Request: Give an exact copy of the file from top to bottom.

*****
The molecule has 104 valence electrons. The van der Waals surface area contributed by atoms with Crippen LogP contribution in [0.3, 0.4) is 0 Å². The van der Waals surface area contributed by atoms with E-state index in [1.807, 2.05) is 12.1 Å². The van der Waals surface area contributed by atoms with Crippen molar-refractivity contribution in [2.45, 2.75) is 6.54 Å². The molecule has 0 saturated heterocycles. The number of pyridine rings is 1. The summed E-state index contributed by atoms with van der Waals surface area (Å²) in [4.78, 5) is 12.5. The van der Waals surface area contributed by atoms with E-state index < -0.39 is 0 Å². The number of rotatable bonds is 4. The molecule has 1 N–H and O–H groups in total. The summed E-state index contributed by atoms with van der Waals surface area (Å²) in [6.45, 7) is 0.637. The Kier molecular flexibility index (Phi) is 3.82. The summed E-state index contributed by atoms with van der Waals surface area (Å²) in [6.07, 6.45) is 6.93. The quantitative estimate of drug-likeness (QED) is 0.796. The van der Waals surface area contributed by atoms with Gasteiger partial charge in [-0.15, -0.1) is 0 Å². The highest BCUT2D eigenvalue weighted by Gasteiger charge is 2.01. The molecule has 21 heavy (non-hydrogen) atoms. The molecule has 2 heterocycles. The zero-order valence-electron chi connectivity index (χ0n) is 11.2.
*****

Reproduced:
The molecule has 104 valence electrons. The van der Waals surface area contributed by atoms with Crippen LogP contribution in [0.3, 0.4) is 0 Å². The van der Waals surface area contributed by atoms with E-state index in [1.807, 2.05) is 12.1 Å². The van der Waals surface area contributed by atoms with Crippen molar-refractivity contribution in [2.45, 2.75) is 6.54 Å². The molecule has 0 saturated heterocycles. The number of pyridine rings is 1. The summed E-state index contributed by atoms with van der Waals surface area (Å²) in [4.78, 5) is 12.5. The van der Waals surface area contributed by atoms with E-state index < -0.39 is 0 Å². The number of rotatable bonds is 4. The molecule has 1 N–H and O–H groups in total. The summed E-state index contributed by atoms with van der Waals surface area (Å²) in [6.45, 7) is 0.637. The Kier molecular flexibility index (Phi) is 3.82. The summed E-state index contributed by atoms with van der Waals surface area (Å²) in [6.07, 6.45) is 6.93. The quantitative estimate of drug-likeness (QED) is 0.796. The van der Waals surface area contributed by atoms with Gasteiger partial charge in [-0.15, -0.1) is 0 Å². The highest BCUT2D eigenvalue weighted by Gasteiger charge is 2.01. The molecule has 21 heavy (non-hydrogen) atoms. The molecule has 2 heterocycles. The zero-order valence-electron chi connectivity index (χ0n) is 11.2.